In the Journals

Ibuprofen may increase risk for severe bleeding post-tonsillectomy

Ibuprofen may increase the risk for severe bleeding after tonsillectomy regardless of whether the patient’s adenoids were removed, according to findings recently published in JAMA Otolaryngology Head and Neck Surgery.

“Ibuprofen is an effective analgesic after tonsillectomy alone or tonsillectomy with adenoidectomy, but concerns remain about whether it increases postoperative hemorrhage,” Gillian R. Diercks, MD, MPH, of the department of otolaryngology at Massachusetts Eye and Ear Infirmary at Harvard Medical School and colleagues wrote.

Researchers randomly assigned 688 patients (median age, 5 years; 366 boys) that underwent either tonsillectomy or tonsillectomy with adenoidectomy. The patients received either 10 mg/kg of ibuprofen (n = 372) or 15 mg/kg of acetaminophen (n = 369) every 6 hours the first 9 days after their operation.

Diercks and colleagues found that 1.2% of patients receiving acetaminophen had bleeding that required operative intervention vs. 2.9% in the ibuprofen group (difference = 1.7%; 97.5% CI upper limit, 3.8%). No significant adverse events or deaths were recorded.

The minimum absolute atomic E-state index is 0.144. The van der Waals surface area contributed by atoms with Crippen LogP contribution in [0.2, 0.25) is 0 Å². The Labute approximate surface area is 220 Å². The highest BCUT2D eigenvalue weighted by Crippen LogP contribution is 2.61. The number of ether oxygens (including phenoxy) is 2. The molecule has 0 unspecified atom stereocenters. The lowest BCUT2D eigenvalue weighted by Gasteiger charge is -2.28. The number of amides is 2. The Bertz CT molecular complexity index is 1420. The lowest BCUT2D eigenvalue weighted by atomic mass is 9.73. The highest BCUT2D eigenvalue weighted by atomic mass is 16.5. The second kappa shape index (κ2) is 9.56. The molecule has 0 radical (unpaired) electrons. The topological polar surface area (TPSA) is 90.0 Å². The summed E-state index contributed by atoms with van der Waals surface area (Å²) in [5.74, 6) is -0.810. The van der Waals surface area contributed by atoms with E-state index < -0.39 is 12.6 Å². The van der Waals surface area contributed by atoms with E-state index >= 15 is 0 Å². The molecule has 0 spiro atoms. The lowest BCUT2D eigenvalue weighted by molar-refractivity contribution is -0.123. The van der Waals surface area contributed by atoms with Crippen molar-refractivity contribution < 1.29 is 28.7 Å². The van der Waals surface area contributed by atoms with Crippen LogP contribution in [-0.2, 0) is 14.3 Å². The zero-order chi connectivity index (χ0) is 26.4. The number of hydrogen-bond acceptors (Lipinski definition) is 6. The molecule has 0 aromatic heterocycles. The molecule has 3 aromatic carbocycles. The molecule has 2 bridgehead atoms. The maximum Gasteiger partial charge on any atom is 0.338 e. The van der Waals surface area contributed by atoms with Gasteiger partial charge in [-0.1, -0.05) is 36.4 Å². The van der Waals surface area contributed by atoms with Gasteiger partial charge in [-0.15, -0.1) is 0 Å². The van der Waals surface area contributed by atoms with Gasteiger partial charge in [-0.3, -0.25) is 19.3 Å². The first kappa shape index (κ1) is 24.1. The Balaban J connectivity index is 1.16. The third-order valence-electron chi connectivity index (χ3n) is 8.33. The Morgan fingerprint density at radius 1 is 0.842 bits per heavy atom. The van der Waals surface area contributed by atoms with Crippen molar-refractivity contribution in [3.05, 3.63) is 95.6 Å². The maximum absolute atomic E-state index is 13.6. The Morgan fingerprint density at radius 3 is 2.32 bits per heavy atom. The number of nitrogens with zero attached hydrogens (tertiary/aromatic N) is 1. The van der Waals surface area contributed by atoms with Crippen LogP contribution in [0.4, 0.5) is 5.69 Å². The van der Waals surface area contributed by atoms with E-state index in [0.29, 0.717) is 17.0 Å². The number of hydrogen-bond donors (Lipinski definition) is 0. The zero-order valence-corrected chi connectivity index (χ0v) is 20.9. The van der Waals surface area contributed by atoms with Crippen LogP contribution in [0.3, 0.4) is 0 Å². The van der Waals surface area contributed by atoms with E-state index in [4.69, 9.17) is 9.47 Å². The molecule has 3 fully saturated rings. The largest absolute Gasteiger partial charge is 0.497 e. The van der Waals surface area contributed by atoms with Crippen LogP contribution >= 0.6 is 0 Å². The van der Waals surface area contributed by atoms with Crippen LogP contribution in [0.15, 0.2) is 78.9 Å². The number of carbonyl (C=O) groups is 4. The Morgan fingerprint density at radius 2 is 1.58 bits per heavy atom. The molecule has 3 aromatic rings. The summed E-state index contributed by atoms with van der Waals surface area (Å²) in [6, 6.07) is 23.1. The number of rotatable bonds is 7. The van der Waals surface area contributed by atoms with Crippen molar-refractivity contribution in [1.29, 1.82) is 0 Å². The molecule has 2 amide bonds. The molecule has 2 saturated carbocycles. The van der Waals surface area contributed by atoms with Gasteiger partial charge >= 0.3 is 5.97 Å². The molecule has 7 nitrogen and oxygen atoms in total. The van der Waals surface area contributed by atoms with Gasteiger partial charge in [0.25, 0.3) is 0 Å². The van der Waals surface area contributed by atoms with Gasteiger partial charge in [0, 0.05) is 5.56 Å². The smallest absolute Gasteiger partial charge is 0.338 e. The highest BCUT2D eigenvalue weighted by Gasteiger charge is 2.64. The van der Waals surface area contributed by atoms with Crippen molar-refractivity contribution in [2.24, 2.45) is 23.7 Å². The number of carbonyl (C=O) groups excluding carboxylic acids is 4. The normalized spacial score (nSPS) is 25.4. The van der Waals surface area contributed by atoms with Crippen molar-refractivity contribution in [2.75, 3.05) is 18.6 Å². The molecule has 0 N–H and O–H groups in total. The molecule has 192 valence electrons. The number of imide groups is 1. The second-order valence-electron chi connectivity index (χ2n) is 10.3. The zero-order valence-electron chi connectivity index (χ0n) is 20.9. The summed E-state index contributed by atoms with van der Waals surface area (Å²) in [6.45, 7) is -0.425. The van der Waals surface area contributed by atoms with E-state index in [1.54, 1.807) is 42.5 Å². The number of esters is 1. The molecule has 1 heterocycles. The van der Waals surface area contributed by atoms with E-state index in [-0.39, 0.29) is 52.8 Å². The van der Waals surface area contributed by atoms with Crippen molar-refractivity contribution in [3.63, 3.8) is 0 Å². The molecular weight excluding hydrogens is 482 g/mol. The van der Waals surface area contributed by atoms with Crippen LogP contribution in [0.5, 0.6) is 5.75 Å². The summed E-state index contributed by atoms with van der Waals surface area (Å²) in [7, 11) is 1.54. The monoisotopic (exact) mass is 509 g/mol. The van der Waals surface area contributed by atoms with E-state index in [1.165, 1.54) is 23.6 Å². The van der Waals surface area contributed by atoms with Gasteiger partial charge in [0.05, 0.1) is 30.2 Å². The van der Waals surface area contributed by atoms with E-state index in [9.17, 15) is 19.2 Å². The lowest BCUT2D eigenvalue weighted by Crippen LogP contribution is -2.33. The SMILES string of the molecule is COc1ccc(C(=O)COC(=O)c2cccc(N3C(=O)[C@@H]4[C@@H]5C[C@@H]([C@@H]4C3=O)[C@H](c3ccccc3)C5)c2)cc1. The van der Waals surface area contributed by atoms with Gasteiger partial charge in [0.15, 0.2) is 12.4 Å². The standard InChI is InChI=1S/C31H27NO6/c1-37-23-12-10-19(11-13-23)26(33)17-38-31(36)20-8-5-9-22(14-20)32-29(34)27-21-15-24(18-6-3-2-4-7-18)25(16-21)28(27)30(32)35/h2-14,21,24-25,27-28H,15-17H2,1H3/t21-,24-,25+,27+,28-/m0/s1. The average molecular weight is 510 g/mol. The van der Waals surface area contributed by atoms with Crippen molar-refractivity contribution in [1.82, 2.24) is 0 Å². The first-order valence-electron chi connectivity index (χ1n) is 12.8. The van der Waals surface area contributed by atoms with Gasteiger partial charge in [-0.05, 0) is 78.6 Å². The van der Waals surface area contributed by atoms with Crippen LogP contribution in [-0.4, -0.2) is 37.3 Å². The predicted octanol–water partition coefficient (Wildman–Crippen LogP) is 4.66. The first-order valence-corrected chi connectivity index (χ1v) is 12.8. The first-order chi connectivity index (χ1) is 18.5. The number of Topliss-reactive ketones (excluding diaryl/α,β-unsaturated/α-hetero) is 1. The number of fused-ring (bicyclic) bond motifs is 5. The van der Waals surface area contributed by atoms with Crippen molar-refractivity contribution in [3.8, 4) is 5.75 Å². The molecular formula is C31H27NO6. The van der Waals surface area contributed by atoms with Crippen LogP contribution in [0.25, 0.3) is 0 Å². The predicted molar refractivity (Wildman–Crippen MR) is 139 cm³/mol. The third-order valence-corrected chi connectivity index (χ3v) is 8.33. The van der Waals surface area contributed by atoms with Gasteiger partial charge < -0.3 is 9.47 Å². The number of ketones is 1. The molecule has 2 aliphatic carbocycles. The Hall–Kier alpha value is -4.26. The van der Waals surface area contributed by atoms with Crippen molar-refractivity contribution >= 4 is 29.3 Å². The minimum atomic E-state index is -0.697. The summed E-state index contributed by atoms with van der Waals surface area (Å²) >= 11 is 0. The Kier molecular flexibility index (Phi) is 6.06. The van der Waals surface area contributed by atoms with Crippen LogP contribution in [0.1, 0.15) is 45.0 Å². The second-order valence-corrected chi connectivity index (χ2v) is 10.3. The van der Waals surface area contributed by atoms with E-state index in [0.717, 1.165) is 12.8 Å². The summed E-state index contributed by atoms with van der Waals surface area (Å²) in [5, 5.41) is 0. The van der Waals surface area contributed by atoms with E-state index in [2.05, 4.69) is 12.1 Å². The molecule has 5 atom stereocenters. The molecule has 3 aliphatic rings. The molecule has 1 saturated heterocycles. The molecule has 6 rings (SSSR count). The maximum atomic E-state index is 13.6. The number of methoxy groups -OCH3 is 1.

“This finding should be considered when selecting a postoperative analgesic regimen,” Diercks and colleagues wrote.

“More research is needed to determine whether ibuprofen results in increased bleeding when it is used for a shorter duration, less frequently, or as part of a multidrug postoperative analgesic regimen,” they concluded. – by Janel Miller

Disclosures: Diercks reports no relevant financial disclosures. Please see the study for all other authors relevant financial disclosures.

 

Ibuprofen may increase the risk for severe bleeding after tonsillectomy regardless of whether the patient’s adenoids were removed, according to findings recently published in JAMA Otolaryngology Head and Neck Surgery.

“Ibuprofen is an effective analgesic after tonsillectomy alone or tonsillectomy with adenoidectomy, but concerns remain about whether it increases postoperative hemorrhage,” Gillian R. Diercks, MD, MPH, of the department of otolaryngology at Massachusetts Eye and Ear Infirmary at Harvard Medical School and colleagues wrote.

Researchers randomly assigned 688 patients (median age, 5 years; 366 boys) that underwent either tonsillectomy or tonsillectomy with adenoidectomy. The patients received either 10 mg/kg of ibuprofen (n = 372) or 15 mg/kg of acetaminophen (n = 369) every 6 hours the first 9 days after their operation.

Diercks and colleagues found that 1.2% of patients receiving acetaminophen had bleeding that required operative intervention vs. 2.9% in the ibuprofen group (difference = 1.7%; 97.5% CI upper limit, 3.8%). No significant adverse events or deaths were recorded.

“This finding should be considered when selecting a postoperative analgesic regimen,” Diercks and colleagues wrote.

“More research is needed to determine whether ibuprofen results in increased bleeding when it is used for a shorter duration, less frequently, or as part of a multidrug postoperative analgesic regimen,” they concluded. – by Janel Miller

Disclosures: Diercks reports no relevant financial disclosures. Please see the study for all other authors relevant financial disclosures.